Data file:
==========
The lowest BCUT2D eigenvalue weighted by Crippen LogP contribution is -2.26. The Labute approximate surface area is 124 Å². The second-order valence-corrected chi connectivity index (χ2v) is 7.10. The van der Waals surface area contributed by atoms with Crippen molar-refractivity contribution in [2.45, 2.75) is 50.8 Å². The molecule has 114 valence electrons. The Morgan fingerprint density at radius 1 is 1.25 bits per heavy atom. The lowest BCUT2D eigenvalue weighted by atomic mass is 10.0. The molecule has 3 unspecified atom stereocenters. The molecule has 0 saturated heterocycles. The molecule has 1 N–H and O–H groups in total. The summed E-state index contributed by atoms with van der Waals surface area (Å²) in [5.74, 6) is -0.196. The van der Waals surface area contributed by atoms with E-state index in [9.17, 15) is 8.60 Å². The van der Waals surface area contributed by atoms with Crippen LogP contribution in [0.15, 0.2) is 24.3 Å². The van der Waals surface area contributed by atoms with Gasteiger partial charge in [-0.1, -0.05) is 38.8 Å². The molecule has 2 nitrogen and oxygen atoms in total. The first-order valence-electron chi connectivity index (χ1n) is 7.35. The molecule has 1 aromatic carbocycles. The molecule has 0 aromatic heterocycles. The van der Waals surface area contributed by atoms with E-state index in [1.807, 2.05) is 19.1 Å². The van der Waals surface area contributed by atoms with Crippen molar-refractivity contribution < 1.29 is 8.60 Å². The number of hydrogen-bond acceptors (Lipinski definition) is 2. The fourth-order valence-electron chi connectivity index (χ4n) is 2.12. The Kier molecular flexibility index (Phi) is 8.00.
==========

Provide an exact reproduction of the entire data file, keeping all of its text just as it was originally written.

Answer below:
The lowest BCUT2D eigenvalue weighted by Crippen LogP contribution is -2.26. The Labute approximate surface area is 124 Å². The second-order valence-corrected chi connectivity index (χ2v) is 7.10. The van der Waals surface area contributed by atoms with Crippen molar-refractivity contribution in [2.45, 2.75) is 50.8 Å². The molecule has 114 valence electrons. The Morgan fingerprint density at radius 1 is 1.25 bits per heavy atom. The lowest BCUT2D eigenvalue weighted by atomic mass is 10.0. The molecule has 3 unspecified atom stereocenters. The molecule has 0 saturated heterocycles. The molecule has 1 N–H and O–H groups in total. The summed E-state index contributed by atoms with van der Waals surface area (Å²) in [5.74, 6) is -0.196. The van der Waals surface area contributed by atoms with E-state index in [9.17, 15) is 8.60 Å². The van der Waals surface area contributed by atoms with Crippen LogP contribution in [0.15, 0.2) is 24.3 Å². The van der Waals surface area contributed by atoms with Gasteiger partial charge in [-0.1, -0.05) is 38.8 Å². The molecule has 2 nitrogen and oxygen atoms in total. The first-order valence-electron chi connectivity index (χ1n) is 7.35. The molecule has 1 aromatic carbocycles. The molecule has 0 aromatic heterocycles. The van der Waals surface area contributed by atoms with E-state index in [1.807, 2.05) is 19.1 Å². The van der Waals surface area contributed by atoms with Crippen molar-refractivity contribution < 1.29 is 8.60 Å². The number of hydrogen-bond acceptors (Lipinski definition) is 2. The fourth-order valence-electron chi connectivity index (χ4n) is 2.12. The Kier molecular flexibility index (Phi) is 8.00.